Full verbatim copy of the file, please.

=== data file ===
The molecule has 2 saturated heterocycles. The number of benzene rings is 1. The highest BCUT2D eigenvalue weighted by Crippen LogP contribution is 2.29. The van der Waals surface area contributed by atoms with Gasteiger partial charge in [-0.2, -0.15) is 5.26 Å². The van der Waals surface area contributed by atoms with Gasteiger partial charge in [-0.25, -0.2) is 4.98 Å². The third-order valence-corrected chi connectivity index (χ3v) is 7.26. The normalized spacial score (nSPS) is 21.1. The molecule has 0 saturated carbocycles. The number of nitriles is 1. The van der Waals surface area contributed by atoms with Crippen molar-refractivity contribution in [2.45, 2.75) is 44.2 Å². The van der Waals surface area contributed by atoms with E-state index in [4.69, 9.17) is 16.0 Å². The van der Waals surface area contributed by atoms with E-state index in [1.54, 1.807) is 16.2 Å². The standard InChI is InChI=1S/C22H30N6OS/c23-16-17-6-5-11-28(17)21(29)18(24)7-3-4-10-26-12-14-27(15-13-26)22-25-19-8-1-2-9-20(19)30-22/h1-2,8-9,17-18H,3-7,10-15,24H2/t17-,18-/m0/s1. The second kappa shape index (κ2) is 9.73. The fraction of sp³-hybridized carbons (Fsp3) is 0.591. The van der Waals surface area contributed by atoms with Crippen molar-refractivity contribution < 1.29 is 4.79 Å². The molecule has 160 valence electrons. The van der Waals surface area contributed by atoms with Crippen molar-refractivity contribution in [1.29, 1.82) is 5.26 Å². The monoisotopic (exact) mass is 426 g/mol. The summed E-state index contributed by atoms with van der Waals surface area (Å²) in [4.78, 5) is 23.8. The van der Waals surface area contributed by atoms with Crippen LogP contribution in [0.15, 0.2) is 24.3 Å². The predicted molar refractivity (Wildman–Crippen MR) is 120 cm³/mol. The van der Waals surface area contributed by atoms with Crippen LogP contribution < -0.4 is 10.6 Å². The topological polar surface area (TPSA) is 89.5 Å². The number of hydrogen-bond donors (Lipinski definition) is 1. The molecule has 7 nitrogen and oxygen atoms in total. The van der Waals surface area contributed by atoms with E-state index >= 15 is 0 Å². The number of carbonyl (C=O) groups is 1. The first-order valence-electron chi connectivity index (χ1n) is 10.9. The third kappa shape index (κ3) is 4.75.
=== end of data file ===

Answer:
The molecule has 2 saturated heterocycles. The number of benzene rings is 1. The highest BCUT2D eigenvalue weighted by Crippen LogP contribution is 2.29. The van der Waals surface area contributed by atoms with Gasteiger partial charge in [-0.2, -0.15) is 5.26 Å². The van der Waals surface area contributed by atoms with Gasteiger partial charge in [-0.25, -0.2) is 4.98 Å². The third-order valence-corrected chi connectivity index (χ3v) is 7.26. The normalized spacial score (nSPS) is 21.1. The molecule has 0 saturated carbocycles. The number of nitriles is 1. The van der Waals surface area contributed by atoms with Crippen molar-refractivity contribution in [2.45, 2.75) is 44.2 Å². The van der Waals surface area contributed by atoms with E-state index in [4.69, 9.17) is 16.0 Å². The van der Waals surface area contributed by atoms with E-state index in [1.54, 1.807) is 16.2 Å². The standard InChI is InChI=1S/C22H30N6OS/c23-16-17-6-5-11-28(17)21(29)18(24)7-3-4-10-26-12-14-27(15-13-26)22-25-19-8-1-2-9-20(19)30-22/h1-2,8-9,17-18H,3-7,10-15,24H2/t17-,18-/m0/s1. The second kappa shape index (κ2) is 9.73. The fraction of sp³-hybridized carbons (Fsp3) is 0.591. The van der Waals surface area contributed by atoms with Crippen molar-refractivity contribution < 1.29 is 4.79 Å². The molecule has 160 valence electrons. The van der Waals surface area contributed by atoms with Crippen molar-refractivity contribution in [1.29, 1.82) is 5.26 Å². The monoisotopic (exact) mass is 426 g/mol. The summed E-state index contributed by atoms with van der Waals surface area (Å²) in [4.78, 5) is 23.8. The van der Waals surface area contributed by atoms with Crippen LogP contribution in [0.15, 0.2) is 24.3 Å². The predicted molar refractivity (Wildman–Crippen MR) is 120 cm³/mol. The van der Waals surface area contributed by atoms with Crippen LogP contribution < -0.4 is 10.6 Å². The topological polar surface area (TPSA) is 89.5 Å². The number of hydrogen-bond donors (Lipinski definition) is 1. The molecule has 7 nitrogen and oxygen atoms in total. The van der Waals surface area contributed by atoms with E-state index >= 15 is 0 Å². The number of carbonyl (C=O) groups is 1. The first-order valence-electron chi connectivity index (χ1n) is 10.9. The third kappa shape index (κ3) is 4.75.